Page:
- The first quarter woes extended through the entire opening half against Orlando. The Magic shot 53%, had 16 assists (to seven by Toronto) and just five turnovers. It was basically a walk in the park for Elfrid Payton, Channing Frye, Nikola Vuvevic and the rest of the visitors. The Raptors were a first place team in name only.

- Assistant coach Bill Bayno made a good point at the break: The Raptors are a known team now. They have a large target on their backs. Teams go at them hard from the jump. It’s not an excuse, it’s reality. If the Raptors don’t come out aggressively early, you can bet most other teams will, because nobody is looking past the Raptors anymore. Those days are long gone.

- Top to bottom, Toronto just has a deeper, better team than Orlando. That depth carried the day on Tuesday, with Patrick Patterson, James Johnson, Lou Williams, Tyler Hansbrough playing the biggest roles, with some help from Greivis Vasquez, who had a poor game, but played well late. The reserves scored 11 straight points to tie the game, setting up the eventual victory. Not a lot of reserve units can match up with Toronto’s group.

“I like the resolve of our team. The second unit came in and did what they were supposed to do and really competed,” head coach Dwane Casey said afterward.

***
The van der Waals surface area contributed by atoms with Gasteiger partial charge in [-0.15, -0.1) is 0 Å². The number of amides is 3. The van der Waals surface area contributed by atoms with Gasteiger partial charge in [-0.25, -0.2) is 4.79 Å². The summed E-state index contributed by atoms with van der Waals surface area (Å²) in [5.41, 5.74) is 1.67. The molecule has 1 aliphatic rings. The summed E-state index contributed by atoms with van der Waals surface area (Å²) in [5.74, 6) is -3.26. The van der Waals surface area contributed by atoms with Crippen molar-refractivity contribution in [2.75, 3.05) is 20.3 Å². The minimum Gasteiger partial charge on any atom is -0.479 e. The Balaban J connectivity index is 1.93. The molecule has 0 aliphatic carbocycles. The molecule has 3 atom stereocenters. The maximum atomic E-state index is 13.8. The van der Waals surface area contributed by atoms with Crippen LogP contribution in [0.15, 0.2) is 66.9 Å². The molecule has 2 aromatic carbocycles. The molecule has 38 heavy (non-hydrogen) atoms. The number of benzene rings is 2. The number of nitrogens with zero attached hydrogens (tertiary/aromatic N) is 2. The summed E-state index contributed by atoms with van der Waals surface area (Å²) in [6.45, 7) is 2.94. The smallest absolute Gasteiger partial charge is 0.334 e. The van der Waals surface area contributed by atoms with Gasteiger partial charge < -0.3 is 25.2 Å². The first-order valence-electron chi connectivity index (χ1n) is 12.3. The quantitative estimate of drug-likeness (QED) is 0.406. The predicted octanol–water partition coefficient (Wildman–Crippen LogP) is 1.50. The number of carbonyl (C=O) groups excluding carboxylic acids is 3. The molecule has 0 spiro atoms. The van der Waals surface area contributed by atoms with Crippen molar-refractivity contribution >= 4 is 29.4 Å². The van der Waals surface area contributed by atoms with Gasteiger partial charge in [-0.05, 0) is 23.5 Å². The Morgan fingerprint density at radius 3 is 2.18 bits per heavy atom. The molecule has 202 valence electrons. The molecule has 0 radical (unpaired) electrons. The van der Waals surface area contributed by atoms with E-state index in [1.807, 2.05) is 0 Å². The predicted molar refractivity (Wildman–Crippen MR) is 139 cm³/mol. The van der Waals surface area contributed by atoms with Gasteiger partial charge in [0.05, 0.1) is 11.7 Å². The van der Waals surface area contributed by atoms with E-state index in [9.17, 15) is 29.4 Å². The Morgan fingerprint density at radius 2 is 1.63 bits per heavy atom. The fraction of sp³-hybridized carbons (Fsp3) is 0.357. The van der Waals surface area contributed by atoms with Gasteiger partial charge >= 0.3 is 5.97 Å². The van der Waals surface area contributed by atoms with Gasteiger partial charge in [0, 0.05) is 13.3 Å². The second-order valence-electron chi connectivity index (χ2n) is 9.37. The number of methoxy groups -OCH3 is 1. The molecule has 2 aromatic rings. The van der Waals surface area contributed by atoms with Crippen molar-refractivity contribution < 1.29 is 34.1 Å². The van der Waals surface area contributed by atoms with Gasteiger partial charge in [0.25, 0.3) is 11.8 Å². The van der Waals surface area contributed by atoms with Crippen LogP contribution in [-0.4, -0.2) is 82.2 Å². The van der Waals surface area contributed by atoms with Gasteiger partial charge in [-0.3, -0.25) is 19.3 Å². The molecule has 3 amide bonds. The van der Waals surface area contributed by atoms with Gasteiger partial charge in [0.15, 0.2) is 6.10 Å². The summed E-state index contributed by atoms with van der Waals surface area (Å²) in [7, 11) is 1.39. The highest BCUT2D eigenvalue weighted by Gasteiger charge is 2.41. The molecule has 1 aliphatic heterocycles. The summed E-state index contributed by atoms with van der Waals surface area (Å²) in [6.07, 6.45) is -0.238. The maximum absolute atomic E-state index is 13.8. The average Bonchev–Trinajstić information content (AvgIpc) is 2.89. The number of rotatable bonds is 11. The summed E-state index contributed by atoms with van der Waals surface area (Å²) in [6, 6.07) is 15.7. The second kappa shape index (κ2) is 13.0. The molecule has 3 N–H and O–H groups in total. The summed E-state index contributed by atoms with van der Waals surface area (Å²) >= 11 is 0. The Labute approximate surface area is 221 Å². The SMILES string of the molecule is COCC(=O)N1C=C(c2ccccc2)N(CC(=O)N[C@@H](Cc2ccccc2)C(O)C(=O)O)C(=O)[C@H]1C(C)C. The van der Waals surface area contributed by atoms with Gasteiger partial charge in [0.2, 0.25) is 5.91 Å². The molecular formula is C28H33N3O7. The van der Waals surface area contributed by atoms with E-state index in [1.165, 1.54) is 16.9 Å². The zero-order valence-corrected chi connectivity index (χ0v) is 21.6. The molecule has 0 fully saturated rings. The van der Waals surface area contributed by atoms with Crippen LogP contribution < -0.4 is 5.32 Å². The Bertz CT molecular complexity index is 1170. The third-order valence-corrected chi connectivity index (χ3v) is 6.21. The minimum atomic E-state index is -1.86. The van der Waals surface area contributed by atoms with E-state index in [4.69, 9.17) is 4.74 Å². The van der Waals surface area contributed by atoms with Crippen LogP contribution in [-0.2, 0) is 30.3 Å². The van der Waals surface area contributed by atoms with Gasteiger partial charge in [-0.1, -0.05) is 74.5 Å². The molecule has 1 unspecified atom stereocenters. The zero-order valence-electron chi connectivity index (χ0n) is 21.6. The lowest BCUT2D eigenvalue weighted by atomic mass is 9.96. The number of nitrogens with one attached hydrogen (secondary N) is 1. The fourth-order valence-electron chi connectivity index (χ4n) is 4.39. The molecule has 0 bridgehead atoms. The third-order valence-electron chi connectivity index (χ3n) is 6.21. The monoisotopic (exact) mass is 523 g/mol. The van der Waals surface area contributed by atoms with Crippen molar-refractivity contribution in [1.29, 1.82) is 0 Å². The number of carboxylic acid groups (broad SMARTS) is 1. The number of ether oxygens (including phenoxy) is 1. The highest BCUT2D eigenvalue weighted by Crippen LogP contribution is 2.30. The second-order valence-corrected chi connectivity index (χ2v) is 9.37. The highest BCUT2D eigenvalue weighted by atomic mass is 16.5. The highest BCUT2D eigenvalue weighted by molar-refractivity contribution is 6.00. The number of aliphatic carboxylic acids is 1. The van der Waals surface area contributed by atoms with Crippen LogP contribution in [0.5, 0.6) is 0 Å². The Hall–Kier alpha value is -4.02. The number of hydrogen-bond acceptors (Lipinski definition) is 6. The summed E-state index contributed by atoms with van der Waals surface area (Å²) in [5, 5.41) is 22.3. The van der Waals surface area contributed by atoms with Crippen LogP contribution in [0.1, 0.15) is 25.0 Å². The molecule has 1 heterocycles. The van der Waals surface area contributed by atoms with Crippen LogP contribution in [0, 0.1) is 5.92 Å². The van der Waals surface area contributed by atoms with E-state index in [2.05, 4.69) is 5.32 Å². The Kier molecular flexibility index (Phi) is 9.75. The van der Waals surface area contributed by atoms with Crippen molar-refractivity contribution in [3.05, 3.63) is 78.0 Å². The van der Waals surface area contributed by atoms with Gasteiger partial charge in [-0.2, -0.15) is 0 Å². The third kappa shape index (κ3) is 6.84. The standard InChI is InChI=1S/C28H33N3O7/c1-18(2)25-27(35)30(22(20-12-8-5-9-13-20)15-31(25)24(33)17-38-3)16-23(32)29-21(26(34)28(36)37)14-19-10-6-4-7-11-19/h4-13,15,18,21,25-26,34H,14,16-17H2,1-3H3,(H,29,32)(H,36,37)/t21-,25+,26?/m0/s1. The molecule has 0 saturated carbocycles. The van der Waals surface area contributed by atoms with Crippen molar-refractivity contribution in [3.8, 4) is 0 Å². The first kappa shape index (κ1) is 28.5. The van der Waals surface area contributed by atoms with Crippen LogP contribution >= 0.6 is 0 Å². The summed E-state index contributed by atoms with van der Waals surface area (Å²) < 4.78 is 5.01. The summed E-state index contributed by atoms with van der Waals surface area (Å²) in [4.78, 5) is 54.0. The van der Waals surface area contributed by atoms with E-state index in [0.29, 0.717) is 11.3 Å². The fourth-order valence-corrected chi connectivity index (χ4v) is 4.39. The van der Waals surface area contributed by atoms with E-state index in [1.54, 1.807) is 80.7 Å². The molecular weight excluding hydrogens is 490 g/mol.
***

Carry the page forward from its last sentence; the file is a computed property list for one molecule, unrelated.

- Terrence Ross continues to sizzle. The third-year swingman has put a tough start behind him, rebounding with three straight strong offensive games. Ross has scored 18, 17 and 17 points in the games, and averaged nearly five rebounds. He has also hit 12-of-18 three-point attempts after hitting just six, total, over the first five games. By hitting 67% of his threes over the past three games, Ross has raised his average from outside to an outstanding 47%.

- Kyle Lowry was excellent and by far the best of the starters. DeMar DeRozan had a rough night. Johnson had a good offensive night and got better defensively as the game went on.

- Early on, Orlando simply outworked and outran the home side. Toronto’s big men were particularly disinterested in competing. Jonas Valanciunas has had some good games against Nikola Vucevic, but this certainly wasn’t one of them. He failed to run the floor and again looked a step slow defensively. Amir Johnson’s typical frenetic energy was absent early.